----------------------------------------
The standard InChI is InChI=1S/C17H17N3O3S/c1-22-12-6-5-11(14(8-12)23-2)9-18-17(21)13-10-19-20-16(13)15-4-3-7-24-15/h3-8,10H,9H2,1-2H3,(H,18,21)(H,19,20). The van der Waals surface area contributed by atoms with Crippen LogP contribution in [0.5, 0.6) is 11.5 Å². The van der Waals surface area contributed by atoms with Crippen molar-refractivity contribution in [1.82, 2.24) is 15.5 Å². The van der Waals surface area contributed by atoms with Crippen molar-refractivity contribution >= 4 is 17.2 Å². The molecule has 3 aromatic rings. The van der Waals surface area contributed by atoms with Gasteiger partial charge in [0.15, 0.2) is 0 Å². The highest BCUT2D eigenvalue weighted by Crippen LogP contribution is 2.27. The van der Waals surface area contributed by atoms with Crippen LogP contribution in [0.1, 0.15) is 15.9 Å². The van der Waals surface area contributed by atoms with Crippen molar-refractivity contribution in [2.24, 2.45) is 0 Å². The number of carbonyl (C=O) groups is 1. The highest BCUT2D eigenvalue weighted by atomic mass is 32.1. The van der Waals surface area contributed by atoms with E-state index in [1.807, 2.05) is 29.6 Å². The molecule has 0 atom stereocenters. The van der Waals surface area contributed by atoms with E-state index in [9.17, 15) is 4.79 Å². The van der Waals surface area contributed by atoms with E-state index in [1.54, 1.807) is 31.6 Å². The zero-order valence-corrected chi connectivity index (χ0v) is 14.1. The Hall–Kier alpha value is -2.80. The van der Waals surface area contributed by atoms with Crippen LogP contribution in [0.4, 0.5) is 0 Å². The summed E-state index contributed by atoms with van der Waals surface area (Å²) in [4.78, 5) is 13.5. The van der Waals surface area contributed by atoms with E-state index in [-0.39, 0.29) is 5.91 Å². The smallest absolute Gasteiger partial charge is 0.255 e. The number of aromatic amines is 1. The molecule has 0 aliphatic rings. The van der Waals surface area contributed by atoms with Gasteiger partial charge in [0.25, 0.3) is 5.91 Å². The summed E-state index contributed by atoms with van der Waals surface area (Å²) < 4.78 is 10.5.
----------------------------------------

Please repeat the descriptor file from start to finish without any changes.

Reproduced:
The standard InChI is InChI=1S/C17H17N3O3S/c1-22-12-6-5-11(14(8-12)23-2)9-18-17(21)13-10-19-20-16(13)15-4-3-7-24-15/h3-8,10H,9H2,1-2H3,(H,18,21)(H,19,20). The van der Waals surface area contributed by atoms with Crippen LogP contribution in [0.5, 0.6) is 11.5 Å². The van der Waals surface area contributed by atoms with Crippen molar-refractivity contribution in [1.82, 2.24) is 15.5 Å². The van der Waals surface area contributed by atoms with Crippen molar-refractivity contribution >= 4 is 17.2 Å². The molecule has 3 aromatic rings. The van der Waals surface area contributed by atoms with Gasteiger partial charge in [0.15, 0.2) is 0 Å². The highest BCUT2D eigenvalue weighted by Crippen LogP contribution is 2.27. The van der Waals surface area contributed by atoms with Crippen LogP contribution in [0.1, 0.15) is 15.9 Å². The van der Waals surface area contributed by atoms with Crippen molar-refractivity contribution in [2.24, 2.45) is 0 Å². The number of carbonyl (C=O) groups is 1. The highest BCUT2D eigenvalue weighted by atomic mass is 32.1. The van der Waals surface area contributed by atoms with E-state index in [1.807, 2.05) is 29.6 Å². The molecule has 0 atom stereocenters. The van der Waals surface area contributed by atoms with E-state index in [9.17, 15) is 4.79 Å². The van der Waals surface area contributed by atoms with E-state index in [1.54, 1.807) is 31.6 Å². The zero-order valence-corrected chi connectivity index (χ0v) is 14.1. The Hall–Kier alpha value is -2.80. The van der Waals surface area contributed by atoms with Crippen LogP contribution in [0.4, 0.5) is 0 Å². The summed E-state index contributed by atoms with van der Waals surface area (Å²) in [4.78, 5) is 13.5. The van der Waals surface area contributed by atoms with E-state index in [-0.39, 0.29) is 5.91 Å². The smallest absolute Gasteiger partial charge is 0.255 e. The number of aromatic amines is 1. The molecule has 0 aliphatic rings. The van der Waals surface area contributed by atoms with Gasteiger partial charge in [0.25, 0.3) is 5.91 Å². The summed E-state index contributed by atoms with van der Waals surface area (Å²) < 4.78 is 10.5.